1. Destruction of natural resources

Natural resources are the gifts of nature, which we should care about. Despite being the most brainy creature on this planet, we share the maximum part in the destruction of the natural resources available on earth. While producing cars and other automobiles, it uses a large amount of steel, iron, plastics, rubber and other materials. Similar, most of such products are created to make the car look dashing. Even the production processes also consume a great portion of energy which directly or indirectly affects the environment.

Most of the major players are changing their manufacturing strategies with new cars, but an option of a used car is still available which implants a significant effect on the surrounding environment.

2. Global warming

Either it’s a brand new car or any used car, they both run by consuming fuel and energy. Carbon dioxide and carbon monoxide are the major constituents in the exhausts released by the cars. The new cars are made up of better engines in accordance to the latest norms of pollution controls. On another hand, used cars are responsible to release more carbon contents as they are made up with the earlier technologies.

Basically, the engines get worn up with time and they are unable to burn the fuel in the required ratio. This inability leads to the yield of carbon monoxide which harms the ozone layer leading to global warming.

3. Air, soil and water

Car pollutants create a bad impact of the natural resources like air, water, and soil. It depletes the quality of these resources very badly. Pollutants, like nitrous oxide, harms the ozone layer, which is essential and protects from the ultraviolet radiations from the sun.

Other pollutants like sulphur dioxide and nitrogen oxide when mixed with rainwater, leads to acid rains. Acid rains badly damage the crop quality, forests, plantation, other vegetation, and buildings. Engine oils, brake oils, and other such lubricants are thrown on the soil or in water resources like river, sea, lakes which contaminates the water and also leads to the death of the water animals.

4. Affecting human health

Human health is badly affected by the used car emitted particles, like carbon monoxide, hydrocarbons, and other car pollutants which are considered bad. The diesel engines are responsible for emitting a high level of pollutants which act as airborne particles like soot and metals.

These particles generally cause irritation and allergies to skin and eyes. Even fine particles are often inhaled by the people which lead to respiratory problems affecting the lungs. Ozone is beneficial for the upper layer in the atmosphere but when one inhales it, it causes problems like chest pains, cough and is very difficult to breathe in. Even the noise produced by the cars causes noise pollution which is bad for the ears as well and often leads to physiological problems.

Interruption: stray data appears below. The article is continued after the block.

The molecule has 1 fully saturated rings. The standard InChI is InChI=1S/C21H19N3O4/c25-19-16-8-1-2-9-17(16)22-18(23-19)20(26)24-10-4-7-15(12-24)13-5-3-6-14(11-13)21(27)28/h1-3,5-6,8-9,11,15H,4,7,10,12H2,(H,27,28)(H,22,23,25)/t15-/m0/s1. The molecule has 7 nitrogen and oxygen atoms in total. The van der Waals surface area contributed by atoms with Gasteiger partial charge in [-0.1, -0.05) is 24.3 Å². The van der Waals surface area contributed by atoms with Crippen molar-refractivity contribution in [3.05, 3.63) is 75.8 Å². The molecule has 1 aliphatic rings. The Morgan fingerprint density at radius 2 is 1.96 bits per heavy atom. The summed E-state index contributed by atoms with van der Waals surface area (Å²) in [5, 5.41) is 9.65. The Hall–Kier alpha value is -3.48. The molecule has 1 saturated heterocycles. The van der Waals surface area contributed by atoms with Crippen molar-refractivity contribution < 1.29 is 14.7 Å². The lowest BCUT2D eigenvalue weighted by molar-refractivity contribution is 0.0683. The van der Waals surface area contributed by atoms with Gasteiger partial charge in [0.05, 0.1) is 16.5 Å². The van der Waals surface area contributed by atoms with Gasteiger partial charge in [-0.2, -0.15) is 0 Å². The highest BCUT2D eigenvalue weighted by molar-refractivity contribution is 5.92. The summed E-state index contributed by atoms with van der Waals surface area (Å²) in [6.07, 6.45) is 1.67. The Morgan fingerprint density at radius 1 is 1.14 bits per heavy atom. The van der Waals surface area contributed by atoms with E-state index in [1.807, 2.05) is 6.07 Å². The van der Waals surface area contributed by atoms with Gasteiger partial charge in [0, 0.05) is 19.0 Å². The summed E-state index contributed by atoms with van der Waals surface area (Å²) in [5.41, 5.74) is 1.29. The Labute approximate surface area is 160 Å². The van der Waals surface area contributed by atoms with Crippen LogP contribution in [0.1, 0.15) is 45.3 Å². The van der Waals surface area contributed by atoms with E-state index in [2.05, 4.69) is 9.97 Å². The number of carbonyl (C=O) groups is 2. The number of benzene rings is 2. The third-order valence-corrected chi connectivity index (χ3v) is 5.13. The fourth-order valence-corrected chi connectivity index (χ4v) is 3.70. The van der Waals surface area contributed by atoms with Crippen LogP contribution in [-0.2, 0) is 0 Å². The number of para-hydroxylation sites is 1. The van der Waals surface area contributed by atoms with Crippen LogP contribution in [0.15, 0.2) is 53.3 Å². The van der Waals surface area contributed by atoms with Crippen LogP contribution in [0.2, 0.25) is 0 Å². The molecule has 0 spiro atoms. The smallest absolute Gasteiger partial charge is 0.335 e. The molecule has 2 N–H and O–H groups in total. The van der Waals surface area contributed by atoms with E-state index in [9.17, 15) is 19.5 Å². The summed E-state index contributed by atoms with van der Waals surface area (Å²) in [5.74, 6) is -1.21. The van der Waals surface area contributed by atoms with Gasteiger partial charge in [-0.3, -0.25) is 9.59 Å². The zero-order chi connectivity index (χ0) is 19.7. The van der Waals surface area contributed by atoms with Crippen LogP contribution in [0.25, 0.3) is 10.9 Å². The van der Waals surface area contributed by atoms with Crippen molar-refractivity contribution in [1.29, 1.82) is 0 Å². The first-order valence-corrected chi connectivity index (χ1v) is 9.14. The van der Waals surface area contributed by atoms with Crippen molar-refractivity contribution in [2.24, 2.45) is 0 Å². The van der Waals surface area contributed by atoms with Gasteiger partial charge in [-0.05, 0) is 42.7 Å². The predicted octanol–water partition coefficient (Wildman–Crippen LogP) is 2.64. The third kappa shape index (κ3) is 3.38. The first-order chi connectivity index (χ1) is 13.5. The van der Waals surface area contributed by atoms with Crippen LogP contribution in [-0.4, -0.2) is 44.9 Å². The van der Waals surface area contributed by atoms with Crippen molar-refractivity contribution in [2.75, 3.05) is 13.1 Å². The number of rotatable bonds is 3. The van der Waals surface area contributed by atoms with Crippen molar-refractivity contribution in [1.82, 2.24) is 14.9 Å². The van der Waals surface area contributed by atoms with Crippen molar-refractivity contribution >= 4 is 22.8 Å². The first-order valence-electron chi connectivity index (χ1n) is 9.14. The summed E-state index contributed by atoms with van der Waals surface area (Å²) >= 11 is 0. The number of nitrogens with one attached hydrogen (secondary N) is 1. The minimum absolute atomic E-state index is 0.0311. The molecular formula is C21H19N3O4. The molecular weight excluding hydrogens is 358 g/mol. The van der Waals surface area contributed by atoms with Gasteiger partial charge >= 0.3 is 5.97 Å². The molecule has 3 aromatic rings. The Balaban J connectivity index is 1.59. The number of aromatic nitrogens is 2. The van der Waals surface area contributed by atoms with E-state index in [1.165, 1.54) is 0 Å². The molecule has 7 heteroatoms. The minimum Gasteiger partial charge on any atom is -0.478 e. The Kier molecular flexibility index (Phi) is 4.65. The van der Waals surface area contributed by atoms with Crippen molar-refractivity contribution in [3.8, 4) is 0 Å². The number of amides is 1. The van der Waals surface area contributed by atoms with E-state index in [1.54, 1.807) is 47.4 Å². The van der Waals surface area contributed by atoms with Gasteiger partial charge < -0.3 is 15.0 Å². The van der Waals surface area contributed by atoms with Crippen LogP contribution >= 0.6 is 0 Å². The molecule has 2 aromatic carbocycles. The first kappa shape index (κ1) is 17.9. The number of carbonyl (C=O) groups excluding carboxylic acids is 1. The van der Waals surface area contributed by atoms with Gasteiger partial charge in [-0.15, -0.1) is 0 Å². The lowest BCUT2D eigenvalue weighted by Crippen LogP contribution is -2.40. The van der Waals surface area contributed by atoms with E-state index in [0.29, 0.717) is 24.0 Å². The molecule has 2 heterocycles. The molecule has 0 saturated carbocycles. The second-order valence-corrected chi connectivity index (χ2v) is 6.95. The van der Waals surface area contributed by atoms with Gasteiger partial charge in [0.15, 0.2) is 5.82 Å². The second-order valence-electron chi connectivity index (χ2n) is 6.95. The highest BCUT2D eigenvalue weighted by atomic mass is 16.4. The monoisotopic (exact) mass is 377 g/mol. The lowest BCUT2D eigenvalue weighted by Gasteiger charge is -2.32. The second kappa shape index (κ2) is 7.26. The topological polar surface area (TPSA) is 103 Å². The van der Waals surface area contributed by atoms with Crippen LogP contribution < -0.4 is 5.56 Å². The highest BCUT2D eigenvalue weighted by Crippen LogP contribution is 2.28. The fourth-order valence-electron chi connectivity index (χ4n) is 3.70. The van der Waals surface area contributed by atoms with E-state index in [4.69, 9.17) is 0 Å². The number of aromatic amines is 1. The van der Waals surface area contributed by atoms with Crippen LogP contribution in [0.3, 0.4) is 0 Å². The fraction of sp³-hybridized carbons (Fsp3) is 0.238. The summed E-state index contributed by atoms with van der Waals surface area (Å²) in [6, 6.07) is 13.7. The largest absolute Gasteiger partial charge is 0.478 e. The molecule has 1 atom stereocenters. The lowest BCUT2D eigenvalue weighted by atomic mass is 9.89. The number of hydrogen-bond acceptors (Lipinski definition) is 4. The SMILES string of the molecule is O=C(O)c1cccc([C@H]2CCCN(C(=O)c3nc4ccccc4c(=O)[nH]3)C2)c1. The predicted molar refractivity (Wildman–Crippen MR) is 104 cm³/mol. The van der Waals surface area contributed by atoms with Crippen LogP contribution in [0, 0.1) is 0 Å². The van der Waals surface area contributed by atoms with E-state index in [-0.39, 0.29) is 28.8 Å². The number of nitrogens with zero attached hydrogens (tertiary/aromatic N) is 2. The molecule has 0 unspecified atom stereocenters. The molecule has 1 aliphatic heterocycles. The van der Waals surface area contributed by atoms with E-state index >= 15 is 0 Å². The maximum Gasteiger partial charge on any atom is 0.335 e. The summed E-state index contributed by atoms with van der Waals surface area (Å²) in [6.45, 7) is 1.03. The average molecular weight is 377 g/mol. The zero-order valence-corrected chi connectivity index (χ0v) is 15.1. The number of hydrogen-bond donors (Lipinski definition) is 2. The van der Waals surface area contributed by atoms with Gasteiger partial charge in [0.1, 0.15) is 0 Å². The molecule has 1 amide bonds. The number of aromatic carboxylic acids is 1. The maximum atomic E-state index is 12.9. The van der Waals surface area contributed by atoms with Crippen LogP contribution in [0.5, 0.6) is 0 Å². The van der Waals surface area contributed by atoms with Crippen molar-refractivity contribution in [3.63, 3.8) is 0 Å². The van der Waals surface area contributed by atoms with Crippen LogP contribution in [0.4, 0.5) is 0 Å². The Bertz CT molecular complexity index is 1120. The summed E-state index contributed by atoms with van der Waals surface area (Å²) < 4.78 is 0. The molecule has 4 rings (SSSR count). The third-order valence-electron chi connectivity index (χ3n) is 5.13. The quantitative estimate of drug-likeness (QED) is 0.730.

5. Used car produce more carbon content

Every product produced comes with an expiry date and using it beyond this time can be very harmful in for the user. Similar way, cars to have a working age, in which they perform their best with creating minor effects on the environment. Manufacturers have to produce cars with respect to the pollution norms and by conducting tests, they deduce the working life of the car.

Used cars have a detrimental impact on the environment and public health

Relying on used cars can affect the environment badly as they release major harmful pollutants. These pollutants have different effects on the surroundings which are not good for the humans and the surrounding environments.

6. Toxic battery acids

The car batteries are made up of toxic materials like nickel and they are responsible to produce fumes of harmful gases as well. Most of the car users forget the timely replacement of these batteries and some indulge in burning the used batteries. On burning these batteries emits toxic fumes which can cause respiratory problems and affect the lungs.

Leaking batteries too are dangerous when the electrolyte comes in contact with the body. It badly damages the skin, eyes and other parts of the body.

7. Consume more fuel

Fuel is the major source which drives the vehicle. Cars provide mileage with respect to their engine properties and consume fuel to give better performance. The way one drives a car plays an important factor in the fuel consumption but in the case of used cars, they generally consume more fuel than the latest versions of hybrid cars.

Conclusion

In conclusion, cars are an essential mode of transportation and they really help a lot in reducing a major part of human efforts. But in one or the other way, cars have a major impact on the surrounding environment. In this post, you can check some negative effect of a used car on the environment.

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Salman Zafar